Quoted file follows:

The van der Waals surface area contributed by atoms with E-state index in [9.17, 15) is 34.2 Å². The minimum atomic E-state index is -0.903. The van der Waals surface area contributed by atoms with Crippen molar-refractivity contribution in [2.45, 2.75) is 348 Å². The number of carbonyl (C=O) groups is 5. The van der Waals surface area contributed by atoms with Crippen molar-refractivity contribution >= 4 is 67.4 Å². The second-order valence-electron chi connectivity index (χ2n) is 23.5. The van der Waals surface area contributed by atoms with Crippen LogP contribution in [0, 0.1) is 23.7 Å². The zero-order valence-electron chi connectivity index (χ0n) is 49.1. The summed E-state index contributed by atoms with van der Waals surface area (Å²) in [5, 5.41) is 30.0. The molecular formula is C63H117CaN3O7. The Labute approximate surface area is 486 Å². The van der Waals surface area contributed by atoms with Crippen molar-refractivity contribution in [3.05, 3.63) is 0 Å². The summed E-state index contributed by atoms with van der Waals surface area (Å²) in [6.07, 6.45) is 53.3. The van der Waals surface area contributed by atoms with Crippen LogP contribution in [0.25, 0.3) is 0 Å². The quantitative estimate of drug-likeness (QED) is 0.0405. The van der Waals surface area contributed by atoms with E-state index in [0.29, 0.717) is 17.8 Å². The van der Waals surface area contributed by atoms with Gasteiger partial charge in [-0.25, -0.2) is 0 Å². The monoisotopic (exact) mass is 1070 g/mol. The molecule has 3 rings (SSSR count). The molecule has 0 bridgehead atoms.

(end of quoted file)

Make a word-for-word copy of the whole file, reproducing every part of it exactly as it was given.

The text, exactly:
The van der Waals surface area contributed by atoms with E-state index in [9.17, 15) is 34.2 Å². The minimum atomic E-state index is -0.903. The van der Waals surface area contributed by atoms with Crippen molar-refractivity contribution in [2.45, 2.75) is 348 Å². The number of carbonyl (C=O) groups is 5. The van der Waals surface area contributed by atoms with Crippen molar-refractivity contribution >= 4 is 67.4 Å². The second-order valence-electron chi connectivity index (χ2n) is 23.5. The van der Waals surface area contributed by atoms with Crippen LogP contribution in [0, 0.1) is 23.7 Å². The zero-order valence-electron chi connectivity index (χ0n) is 49.1. The summed E-state index contributed by atoms with van der Waals surface area (Å²) in [5, 5.41) is 30.0. The molecular formula is C63H117CaN3O7. The Labute approximate surface area is 486 Å². The van der Waals surface area contributed by atoms with Crippen molar-refractivity contribution in [3.05, 3.63) is 0 Å². The summed E-state index contributed by atoms with van der Waals surface area (Å²) in [6.07, 6.45) is 53.3. The van der Waals surface area contributed by atoms with Crippen LogP contribution in [0.25, 0.3) is 0 Å². The quantitative estimate of drug-likeness (QED) is 0.0405. The van der Waals surface area contributed by atoms with E-state index in [0.29, 0.717) is 17.8 Å². The van der Waals surface area contributed by atoms with Gasteiger partial charge in [-0.25, -0.2) is 0 Å². The monoisotopic (exact) mass is 1070 g/mol. The molecule has 3 rings (SSSR count). The molecule has 0 bridgehead atoms.